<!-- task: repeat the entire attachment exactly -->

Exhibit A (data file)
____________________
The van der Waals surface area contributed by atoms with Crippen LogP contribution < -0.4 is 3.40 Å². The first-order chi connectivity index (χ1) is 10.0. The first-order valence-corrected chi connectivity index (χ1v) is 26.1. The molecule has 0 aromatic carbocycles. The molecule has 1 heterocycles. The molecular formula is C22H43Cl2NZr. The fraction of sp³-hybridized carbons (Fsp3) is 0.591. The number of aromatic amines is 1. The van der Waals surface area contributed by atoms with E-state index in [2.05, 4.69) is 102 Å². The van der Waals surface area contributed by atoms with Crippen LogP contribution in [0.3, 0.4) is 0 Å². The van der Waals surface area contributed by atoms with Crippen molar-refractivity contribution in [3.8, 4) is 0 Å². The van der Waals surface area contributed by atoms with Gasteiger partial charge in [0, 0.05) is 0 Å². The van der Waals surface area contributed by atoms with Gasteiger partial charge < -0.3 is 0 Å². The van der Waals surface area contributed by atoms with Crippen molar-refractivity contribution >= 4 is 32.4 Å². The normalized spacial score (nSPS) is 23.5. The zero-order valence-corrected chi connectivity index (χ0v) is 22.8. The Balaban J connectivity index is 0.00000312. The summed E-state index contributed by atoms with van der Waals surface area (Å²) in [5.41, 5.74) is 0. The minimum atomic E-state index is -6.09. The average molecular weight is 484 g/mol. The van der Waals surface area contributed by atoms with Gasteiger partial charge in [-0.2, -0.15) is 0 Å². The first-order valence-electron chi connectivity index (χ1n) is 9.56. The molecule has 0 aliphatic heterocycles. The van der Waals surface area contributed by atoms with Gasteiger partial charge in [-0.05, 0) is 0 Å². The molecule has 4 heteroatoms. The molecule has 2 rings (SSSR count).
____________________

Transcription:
The van der Waals surface area contributed by atoms with Crippen LogP contribution < -0.4 is 3.40 Å². The first-order chi connectivity index (χ1) is 10.0. The first-order valence-corrected chi connectivity index (χ1v) is 26.1. The molecule has 0 aromatic carbocycles. The molecule has 1 heterocycles. The molecular formula is C22H43Cl2NZr. The fraction of sp³-hybridized carbons (Fsp3) is 0.591. The number of aromatic amines is 1. The van der Waals surface area contributed by atoms with E-state index in [2.05, 4.69) is 102 Å². The van der Waals surface area contributed by atoms with Crippen LogP contribution in [0.3, 0.4) is 0 Å². The van der Waals surface area contributed by atoms with Crippen molar-refractivity contribution in [3.8, 4) is 0 Å². The van der Waals surface area contributed by atoms with Gasteiger partial charge in [0, 0.05) is 0 Å². The van der Waals surface area contributed by atoms with Gasteiger partial charge < -0.3 is 0 Å². The van der Waals surface area contributed by atoms with Crippen molar-refractivity contribution >= 4 is 32.4 Å². The normalized spacial score (nSPS) is 23.5. The zero-order valence-corrected chi connectivity index (χ0v) is 22.8. The Balaban J connectivity index is 0.00000312. The summed E-state index contributed by atoms with van der Waals surface area (Å²) in [5.41, 5.74) is 0. The minimum atomic E-state index is -6.09. The average molecular weight is 484 g/mol. The van der Waals surface area contributed by atoms with Gasteiger partial charge in [-0.2, -0.15) is 0 Å². The first-order valence-electron chi connectivity index (χ1n) is 9.56. The molecule has 0 aliphatic heterocycles. The van der Waals surface area contributed by atoms with Gasteiger partial charge in [-0.05, 0) is 0 Å². The molecule has 4 heteroatoms. The molecule has 2 rings (SSSR count).